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A Summer at the Drive Thru

What happens when a nation needs to social distance, restaurants close indoor dining and people head out for summer road trips? Drive-thrus boom across America!

The pandemic has changed many things about day to day life, including a shift to primarily, if not exclusively, pickup and delivery for food. In cities and towns across the country, many fast food and fast casual locations have scrambled to transition to drive-thru and/or carry-out only, rather than shut down in accordance with local indoor dining restrictions or varying degrees of safety precautions.

Fast food mainstays like McDonald’s, Chick-Fil-A, Wendy's and Taco Bell pivoted easily to focus on drive-thrus, with many shutting down sit-down options temporarily or still today. Fast casual favorites like Chipotle that have long invested in technology solutions doubled down on construction that caters to digital orders, now set to build dedicated Chipotlanes for pickup at 70% of new stores by next year. Shake Shack is opening similarly-focused Shake Tracks, Panera drive thru sales have doubled, Starbucks is getting out of malls to focus on locations with drive-thru access and easy mobile pickup, and even Wawa is opening its first drive-thru only shop.

Of course, the drive thru is nothing new.

Want Cuban food in Miami? Sergio’s has been offering more flavor than one would think possible through a tiny window since 1975. Craving a pastry and coffee in Southern California? The Donut Hole is kitschy enough to please without compromising the menu at this 1968 landmark. Dancing hot dogs have been luring in hungry drivers at Chicago’s Superdawg since the fifties, retro lights have upped the curb appeal of Boise, Idaho’s Westwide Drive In since 1967, and the same root beer recipe has been filling cupholders of those visiting Mugs-Up Root Beer in Missouri since 1956. There are also new drive-thrus opening constantly, including distinctly 2020 versions with organic ingredients, plant-based menus, healthy grab-and-go and zero waste packaging, like the newly-opened fully-vegetarian Amy’s Drive Thru in Northern California.

America’s first drive-in opened in 1921 in Dallas, Texas; Kirby’s Pig Stand went on to revolutionize dining, wherein food was brought to people in their cars with increasing speed (think: rollerskates). In and Out was one of, if not the first full drive-thru in California in 1948, and promised what its name suggests with intercom ordering and no seating or parking. People wanted to spend time in their cars, a newly affordable purchase for many suburban residents, which led to car-forward design, urban planning and architecture, including round drive-ins with car hops to cater to customers and designated drive-thru lanes.

McDonald’s first drive-thru window in 1975 changed the game and led to mass popularization. Today, 95% of McDonald’s have them, accounting for two-thirds of sales in normal times and over 90% amid the pandemic.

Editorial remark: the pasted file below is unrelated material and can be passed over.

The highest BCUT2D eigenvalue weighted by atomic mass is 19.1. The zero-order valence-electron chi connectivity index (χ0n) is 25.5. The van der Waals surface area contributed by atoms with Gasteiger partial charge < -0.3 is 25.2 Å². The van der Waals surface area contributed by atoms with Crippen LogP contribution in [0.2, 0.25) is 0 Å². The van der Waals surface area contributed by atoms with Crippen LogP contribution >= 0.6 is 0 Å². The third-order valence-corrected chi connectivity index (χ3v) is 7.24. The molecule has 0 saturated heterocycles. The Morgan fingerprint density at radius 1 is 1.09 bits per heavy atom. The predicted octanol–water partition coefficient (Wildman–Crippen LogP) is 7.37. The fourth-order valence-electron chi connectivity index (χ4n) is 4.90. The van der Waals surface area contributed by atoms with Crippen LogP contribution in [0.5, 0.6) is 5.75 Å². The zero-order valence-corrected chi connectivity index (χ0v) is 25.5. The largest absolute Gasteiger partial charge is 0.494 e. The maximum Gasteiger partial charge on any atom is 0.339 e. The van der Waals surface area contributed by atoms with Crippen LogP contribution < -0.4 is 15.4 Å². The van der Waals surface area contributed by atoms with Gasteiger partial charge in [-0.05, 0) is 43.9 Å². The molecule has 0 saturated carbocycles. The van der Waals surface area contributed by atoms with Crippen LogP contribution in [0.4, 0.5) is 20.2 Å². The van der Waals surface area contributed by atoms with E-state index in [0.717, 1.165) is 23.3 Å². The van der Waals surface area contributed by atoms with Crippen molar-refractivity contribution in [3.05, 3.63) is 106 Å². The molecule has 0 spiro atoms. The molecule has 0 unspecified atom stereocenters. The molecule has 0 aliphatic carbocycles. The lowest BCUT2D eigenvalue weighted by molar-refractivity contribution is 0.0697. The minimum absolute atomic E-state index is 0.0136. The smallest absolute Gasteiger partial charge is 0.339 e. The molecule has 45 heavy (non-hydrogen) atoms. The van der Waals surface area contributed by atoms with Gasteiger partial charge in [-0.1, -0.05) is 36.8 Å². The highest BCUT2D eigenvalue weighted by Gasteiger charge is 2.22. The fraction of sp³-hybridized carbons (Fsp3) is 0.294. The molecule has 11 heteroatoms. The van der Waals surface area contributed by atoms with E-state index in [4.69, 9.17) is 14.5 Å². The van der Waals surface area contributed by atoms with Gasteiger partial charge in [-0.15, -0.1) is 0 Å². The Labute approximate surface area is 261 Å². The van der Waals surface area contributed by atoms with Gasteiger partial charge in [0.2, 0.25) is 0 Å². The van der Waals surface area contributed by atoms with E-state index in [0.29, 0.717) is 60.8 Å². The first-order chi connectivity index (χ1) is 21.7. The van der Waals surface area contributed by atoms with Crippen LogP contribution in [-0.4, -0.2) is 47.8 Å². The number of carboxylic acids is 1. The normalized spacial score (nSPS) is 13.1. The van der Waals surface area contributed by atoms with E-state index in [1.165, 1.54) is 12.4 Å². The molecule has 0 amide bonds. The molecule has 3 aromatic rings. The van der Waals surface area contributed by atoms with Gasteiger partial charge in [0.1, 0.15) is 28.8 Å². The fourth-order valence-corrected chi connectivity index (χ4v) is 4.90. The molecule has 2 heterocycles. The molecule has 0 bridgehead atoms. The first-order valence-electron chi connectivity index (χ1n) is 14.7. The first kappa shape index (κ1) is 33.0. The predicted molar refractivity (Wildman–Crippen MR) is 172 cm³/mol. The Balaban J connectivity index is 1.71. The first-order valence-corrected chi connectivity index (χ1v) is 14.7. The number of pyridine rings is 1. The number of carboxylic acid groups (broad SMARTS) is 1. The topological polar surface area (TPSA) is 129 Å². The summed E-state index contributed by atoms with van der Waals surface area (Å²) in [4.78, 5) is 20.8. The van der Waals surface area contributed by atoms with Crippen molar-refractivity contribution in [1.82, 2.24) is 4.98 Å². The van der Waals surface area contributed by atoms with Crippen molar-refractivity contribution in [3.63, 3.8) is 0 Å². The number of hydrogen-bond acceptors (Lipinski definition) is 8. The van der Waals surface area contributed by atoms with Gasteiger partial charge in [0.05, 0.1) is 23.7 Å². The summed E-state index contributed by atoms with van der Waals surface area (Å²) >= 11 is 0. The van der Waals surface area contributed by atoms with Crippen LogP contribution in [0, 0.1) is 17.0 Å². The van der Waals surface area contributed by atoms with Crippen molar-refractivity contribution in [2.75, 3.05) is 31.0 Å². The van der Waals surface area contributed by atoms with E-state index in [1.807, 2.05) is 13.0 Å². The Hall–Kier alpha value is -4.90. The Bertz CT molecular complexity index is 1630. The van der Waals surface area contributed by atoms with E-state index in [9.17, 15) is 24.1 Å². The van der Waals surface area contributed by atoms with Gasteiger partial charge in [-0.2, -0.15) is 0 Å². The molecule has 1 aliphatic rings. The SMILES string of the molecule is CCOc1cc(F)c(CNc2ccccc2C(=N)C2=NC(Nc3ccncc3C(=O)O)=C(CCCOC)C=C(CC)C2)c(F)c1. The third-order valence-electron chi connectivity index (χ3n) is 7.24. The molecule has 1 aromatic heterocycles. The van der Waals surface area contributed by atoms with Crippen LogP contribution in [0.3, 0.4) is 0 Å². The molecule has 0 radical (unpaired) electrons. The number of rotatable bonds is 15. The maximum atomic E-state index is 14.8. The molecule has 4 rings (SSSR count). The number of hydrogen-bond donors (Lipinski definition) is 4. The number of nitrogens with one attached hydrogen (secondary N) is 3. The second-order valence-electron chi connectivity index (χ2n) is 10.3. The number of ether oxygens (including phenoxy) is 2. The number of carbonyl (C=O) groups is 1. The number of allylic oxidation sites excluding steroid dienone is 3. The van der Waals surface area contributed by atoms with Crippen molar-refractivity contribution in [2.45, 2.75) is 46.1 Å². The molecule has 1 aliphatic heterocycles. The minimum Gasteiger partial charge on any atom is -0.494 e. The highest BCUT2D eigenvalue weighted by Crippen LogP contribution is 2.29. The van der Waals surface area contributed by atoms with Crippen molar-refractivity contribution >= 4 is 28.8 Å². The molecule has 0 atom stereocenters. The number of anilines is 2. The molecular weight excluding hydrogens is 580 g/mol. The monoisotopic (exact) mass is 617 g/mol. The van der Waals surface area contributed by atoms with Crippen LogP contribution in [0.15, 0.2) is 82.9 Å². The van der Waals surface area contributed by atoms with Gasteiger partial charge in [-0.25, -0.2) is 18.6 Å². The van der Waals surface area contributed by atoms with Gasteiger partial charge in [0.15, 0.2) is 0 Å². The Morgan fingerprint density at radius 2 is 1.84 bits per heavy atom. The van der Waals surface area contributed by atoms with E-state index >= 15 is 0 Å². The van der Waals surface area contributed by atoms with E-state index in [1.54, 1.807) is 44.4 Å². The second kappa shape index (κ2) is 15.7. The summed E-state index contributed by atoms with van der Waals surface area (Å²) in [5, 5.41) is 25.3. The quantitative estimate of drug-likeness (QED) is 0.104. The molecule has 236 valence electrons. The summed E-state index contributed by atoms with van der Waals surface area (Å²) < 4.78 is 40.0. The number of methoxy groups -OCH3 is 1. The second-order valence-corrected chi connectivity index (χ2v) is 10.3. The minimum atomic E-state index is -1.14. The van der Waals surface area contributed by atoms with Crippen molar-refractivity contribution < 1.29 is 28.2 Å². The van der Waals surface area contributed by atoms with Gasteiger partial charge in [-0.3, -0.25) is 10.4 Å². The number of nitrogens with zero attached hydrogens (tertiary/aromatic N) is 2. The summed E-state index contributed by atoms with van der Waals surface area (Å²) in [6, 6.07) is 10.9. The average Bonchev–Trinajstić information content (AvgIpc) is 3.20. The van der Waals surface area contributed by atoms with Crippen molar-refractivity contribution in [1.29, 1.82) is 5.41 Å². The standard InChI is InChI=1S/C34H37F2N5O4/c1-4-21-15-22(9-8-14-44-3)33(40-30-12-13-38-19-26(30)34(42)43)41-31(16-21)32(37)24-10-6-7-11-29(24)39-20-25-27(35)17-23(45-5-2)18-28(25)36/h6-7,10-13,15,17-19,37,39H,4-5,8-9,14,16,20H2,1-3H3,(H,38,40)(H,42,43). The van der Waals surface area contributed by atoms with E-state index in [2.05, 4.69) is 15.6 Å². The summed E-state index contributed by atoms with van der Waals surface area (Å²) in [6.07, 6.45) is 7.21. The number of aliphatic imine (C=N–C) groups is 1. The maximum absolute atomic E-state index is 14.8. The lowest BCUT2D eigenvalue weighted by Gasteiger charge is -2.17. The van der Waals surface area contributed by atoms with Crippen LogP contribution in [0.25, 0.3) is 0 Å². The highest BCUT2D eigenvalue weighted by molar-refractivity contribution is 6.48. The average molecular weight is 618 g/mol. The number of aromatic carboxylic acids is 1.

Drive-thrus made sense decades ago and they still make sense today. Despite wild advances in technology and shifts in society, a simple bag of food passed through a window of a brick-and-mortar building into an idling vehicle is a time-tested winner: convenient, efficient, well-priced, and safe. What began as a leisure activity and became a beloved all-American staple is now a necessity in which people can feed themselves and their families from the comfort of their own vehicle without having to interact with others and face potential Covid risk. It’s a premium for which Americans are willing to wait in longer-than-usual lines.

The future of restaurants is uncertain, but designs centered around drive-thru, pickup and delivery are clearly paramount. Closed dining rooms mean empty parking lots, now converted into extra lane space for drive-thrus, a lifeline for sales in this present moment. Contactless payment, ever-improving online ordering and dynamic outdoor menu boards make the process not only feasible, but enjoyable.

Drive-ins never disappeared and while they may not be as quick as a drive-thru, the classic Americana spots are making a comeback amid this strange social and culinary landscape. Whether an iconic institution like Mel’s Drive In in San Francisco or Johnnie’s Drive-In in Mississippi, or even one of the dozens of Sonic or A+W locations that still feature car hops, anyone of any age can get a quick, Covid-safe burger and fries with a hefty side of nostalgia. It may just be time to hit the road with our masks, hand sanitizer, maps set to a historic or modern drive-thru, and very hungry bellies.

Written for and originally published on Chef Tyler Florence's Full piece here.


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